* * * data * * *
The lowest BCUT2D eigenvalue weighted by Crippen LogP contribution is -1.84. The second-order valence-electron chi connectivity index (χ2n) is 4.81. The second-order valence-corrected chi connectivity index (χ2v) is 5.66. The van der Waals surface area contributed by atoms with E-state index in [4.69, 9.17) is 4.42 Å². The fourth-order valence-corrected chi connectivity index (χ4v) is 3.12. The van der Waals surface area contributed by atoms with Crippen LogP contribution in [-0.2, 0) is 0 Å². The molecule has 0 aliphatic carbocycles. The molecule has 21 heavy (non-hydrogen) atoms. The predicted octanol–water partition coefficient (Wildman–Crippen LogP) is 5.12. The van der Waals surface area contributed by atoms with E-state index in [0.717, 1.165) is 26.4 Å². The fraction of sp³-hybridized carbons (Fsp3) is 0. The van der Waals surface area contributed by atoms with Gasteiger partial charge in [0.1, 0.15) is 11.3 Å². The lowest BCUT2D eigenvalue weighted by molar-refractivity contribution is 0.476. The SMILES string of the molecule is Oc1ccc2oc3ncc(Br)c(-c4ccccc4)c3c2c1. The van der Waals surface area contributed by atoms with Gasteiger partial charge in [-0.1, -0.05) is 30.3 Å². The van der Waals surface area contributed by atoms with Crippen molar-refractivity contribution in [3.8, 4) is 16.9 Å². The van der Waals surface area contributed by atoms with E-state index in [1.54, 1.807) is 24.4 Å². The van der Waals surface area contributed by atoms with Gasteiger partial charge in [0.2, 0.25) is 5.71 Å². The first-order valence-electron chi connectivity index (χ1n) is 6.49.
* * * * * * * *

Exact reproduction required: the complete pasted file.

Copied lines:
The lowest BCUT2D eigenvalue weighted by Crippen LogP contribution is -1.84. The second-order valence-electron chi connectivity index (χ2n) is 4.81. The second-order valence-corrected chi connectivity index (χ2v) is 5.66. The van der Waals surface area contributed by atoms with E-state index in [4.69, 9.17) is 4.42 Å². The fourth-order valence-corrected chi connectivity index (χ4v) is 3.12. The van der Waals surface area contributed by atoms with Crippen LogP contribution in [-0.2, 0) is 0 Å². The molecule has 0 aliphatic carbocycles. The molecule has 21 heavy (non-hydrogen) atoms. The predicted octanol–water partition coefficient (Wildman–Crippen LogP) is 5.12. The van der Waals surface area contributed by atoms with E-state index in [0.717, 1.165) is 26.4 Å². The fraction of sp³-hybridized carbons (Fsp3) is 0. The van der Waals surface area contributed by atoms with Gasteiger partial charge in [0.1, 0.15) is 11.3 Å². The lowest BCUT2D eigenvalue weighted by molar-refractivity contribution is 0.476. The SMILES string of the molecule is Oc1ccc2oc3ncc(Br)c(-c4ccccc4)c3c2c1. The van der Waals surface area contributed by atoms with Gasteiger partial charge in [-0.1, -0.05) is 30.3 Å². The van der Waals surface area contributed by atoms with Crippen molar-refractivity contribution in [3.8, 4) is 16.9 Å². The van der Waals surface area contributed by atoms with E-state index in [1.54, 1.807) is 24.4 Å². The van der Waals surface area contributed by atoms with Gasteiger partial charge in [0.2, 0.25) is 5.71 Å². The first-order valence-electron chi connectivity index (χ1n) is 6.49.